4:45 p.m.

NDP

Mathieu Ravignat NDP Pontiac, QC

I note that committees may also seek advice or briefings from the office of the Auditor General. Could you give us an example of the type of information that is sought?

4:45 p.m.

Former Clerk of the Australian Senate, As an Individual

Harry Evans

If senators are interested in a particular program, maybe because the Auditor General has commented on it before, there are two ways of doing it. Either the committee can ask for further written information from the Auditor General, a further report on the particular matter, or officers of the audit office can appear before the committee and answer questions about particular programs and parts of departments that have had difficulties with their performance and their efficiency. So those are two ways the committees can interact with the auditor's office.

4:45 p.m.

NDP

Mathieu Ravignat NDP Pontiac, QC

Still on the topic of the information that is available to committees, we wonder about the usefulness of the information available to our committee. That is what is behind my questions. In any case, I also noted that departments' annual reports are automatically referred to the appropriate committees for examination and report.

In your institution, they can be considered in conjunction with the additional estimates. Can you tell us a bit more about how the timing works with respect to the review of these annual reports?

4:45 p.m.

Former Clerk of the Australian Senate, As an Individual

Harry Evans

Certainly those reports are open for examination at the estimates hearings, and a lot of questions are based on those annual reports. But there's also a system whereby these committees look at particular annual reports within their subject areas and report on them, and they can do that at any time of the year. They can take up particular matters out of annual reports any time of the year, hold separate hearings on those particular matters, and use the annual reports as the basis of, in effect, separate inquiries into particular matters that appear in those annual reports.

One particular committee, the committee on finance and public administration, has the duty of examining those annual reports and checking whether they come up to the prescribed standards of annual reports. That work, as you can imagine, is very largely done by the staff of the committee, but that committee has the specific task of checking that annual reports come up to the expected standard.

4:45 p.m.

NDP

The Chair NDP Pat Martin

That's about it for your time, Mathieu, so we'll say thank you very much for that.

Next, for the Conservatives, is Mr. Mike Wallace.

4:45 p.m.

Conservative

Mike Wallace Conservative Burlington, ON

Thank you, Mr. Chair.

Thank you, Mr. Evans, for joining us today.

I have four or five questions, and I'm going to go fairly quickly.

Your estimates are presented on a program basis. Here they're on an aggregate basis. They are just straight numbers across the board. There's very little about each program.

If a program crosses departmental lines—for example, human resources helps pay for something, but other departments do too—is it indicated in the information provided to the committee who is actually responsible for that program and where all the parts are?

4:50 p.m.

Former Clerk of the Australian Senate, As an Individual

Harry Evans

Yes, certainly. That's spelled out in the explanatory notes. And both departments can be called on to explain those particular programs. It's a good way of checking, of course, and cross-comparing on the program.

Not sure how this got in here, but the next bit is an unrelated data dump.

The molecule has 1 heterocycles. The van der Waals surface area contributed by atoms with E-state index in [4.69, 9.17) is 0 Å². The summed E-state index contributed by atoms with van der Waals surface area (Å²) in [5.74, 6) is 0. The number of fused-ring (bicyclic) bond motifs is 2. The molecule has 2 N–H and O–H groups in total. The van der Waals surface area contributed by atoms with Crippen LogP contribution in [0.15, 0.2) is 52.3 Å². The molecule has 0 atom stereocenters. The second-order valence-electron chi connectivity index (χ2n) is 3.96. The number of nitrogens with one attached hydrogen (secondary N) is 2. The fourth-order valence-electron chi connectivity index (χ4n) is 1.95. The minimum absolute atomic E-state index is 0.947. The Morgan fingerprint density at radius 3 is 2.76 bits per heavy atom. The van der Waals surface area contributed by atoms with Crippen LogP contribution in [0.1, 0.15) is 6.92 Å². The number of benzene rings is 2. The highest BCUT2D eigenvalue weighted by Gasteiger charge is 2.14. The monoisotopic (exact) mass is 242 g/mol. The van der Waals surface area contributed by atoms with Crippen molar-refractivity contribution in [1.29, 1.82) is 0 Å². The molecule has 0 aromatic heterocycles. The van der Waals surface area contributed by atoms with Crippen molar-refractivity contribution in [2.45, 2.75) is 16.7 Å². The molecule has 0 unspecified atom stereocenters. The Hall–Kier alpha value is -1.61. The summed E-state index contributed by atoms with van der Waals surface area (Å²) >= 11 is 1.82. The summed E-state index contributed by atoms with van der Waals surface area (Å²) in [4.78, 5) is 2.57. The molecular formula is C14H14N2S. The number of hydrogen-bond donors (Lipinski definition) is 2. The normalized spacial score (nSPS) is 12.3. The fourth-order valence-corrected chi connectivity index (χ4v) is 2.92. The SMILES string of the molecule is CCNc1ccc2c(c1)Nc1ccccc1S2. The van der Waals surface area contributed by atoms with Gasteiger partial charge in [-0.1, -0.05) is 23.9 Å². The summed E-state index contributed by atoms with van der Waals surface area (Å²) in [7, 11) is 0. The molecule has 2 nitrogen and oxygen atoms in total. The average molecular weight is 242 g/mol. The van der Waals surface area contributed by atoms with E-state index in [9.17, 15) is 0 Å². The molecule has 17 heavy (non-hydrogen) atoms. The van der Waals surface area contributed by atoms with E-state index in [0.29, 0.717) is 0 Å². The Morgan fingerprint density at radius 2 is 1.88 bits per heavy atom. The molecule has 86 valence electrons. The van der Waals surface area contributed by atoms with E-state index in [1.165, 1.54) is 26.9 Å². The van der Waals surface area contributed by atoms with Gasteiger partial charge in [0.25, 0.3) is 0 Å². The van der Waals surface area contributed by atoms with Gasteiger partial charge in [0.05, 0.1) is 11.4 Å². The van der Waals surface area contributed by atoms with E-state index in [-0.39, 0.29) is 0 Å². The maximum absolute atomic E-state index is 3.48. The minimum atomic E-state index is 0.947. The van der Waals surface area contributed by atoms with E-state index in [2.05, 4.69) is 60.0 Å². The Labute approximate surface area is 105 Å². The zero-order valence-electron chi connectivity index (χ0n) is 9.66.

4:50 p.m.

Conservative

Mike Wallace Conservative Burlington, ON

If the committee is the human resources committee, which I'll use as an example, but other departments are also doing work, that committee can call that bureaucratic staff to come and talk to that committee about it. Is that correct?

4:50 p.m.

Former Clerk of the Australian Senate, As an Individual

Harry Evans

Oh yes, certainly. And committees can arrange between themselves which committee is going to deal with a particular program that is spread across departments.

4:50 p.m.

Conservative

Mike Wallace Conservative Burlington, ON

I'm assuming that the presentation talks about what the program was designed to do and what the outcome is. It's not just a matter of the financial accounting. If it's trying to meet some sort of social goal or whatever the goal might be, that's included in the program review. It's not just that we were able to spend x dollars with this many people.

Am I right about that?

4:50 p.m.

Former Clerk of the Australian Senate, As an Individual

Harry Evans

Yes, exactly. It talks about the aims and the effective use of the program and whether it's achieving its aims.

I should say that program budgeting is not the term used now for budgeting, but people still talk about programs or projects in departments.

4:50 p.m.

Conservative

Mike Wallace Conservative Burlington, ON

Are the actual numbers for the estimates presented on an accrual basis or on a cash basis?

4:50 p.m.

Former Clerk of the Australian Senate, As an Individual

Harry Evans

They are on an accrual basis.

4:50 p.m.

Conservative

Mike Wallace Conservative Burlington, ON

We have a system here, sir, that if a committee doesn't look at their estimates, they're deemed approved. They go back to the House for a vote to be approved. Is that a possibility in Australia? If your committee doesn't have a chance to look at the estimates that have been presented, what happens to them? Or do they have to look at them?

4:50 p.m.

Former Clerk of the Australian Senate, As an Individual

Harry Evans

Well, they don't necessarily look at all departments and all programs. Sometimes a department will be passed over without questioning, because there's nothing there the committee wishes to examine. That's pretty rare.

Most departments get a run, but the committees sometimes feel that they don't have enough time to deal with particular things. They report that to the Senate. Basically, that's taken up at the next round of estimates hearings. At the supplementary hearings or the additional estimates hearings, they're taken up again. But the committees have no power to approve or not approve the estimates. They simply report to the Senate on matters they're interested in. It's up to the Senate to actually pass the appropriation bills.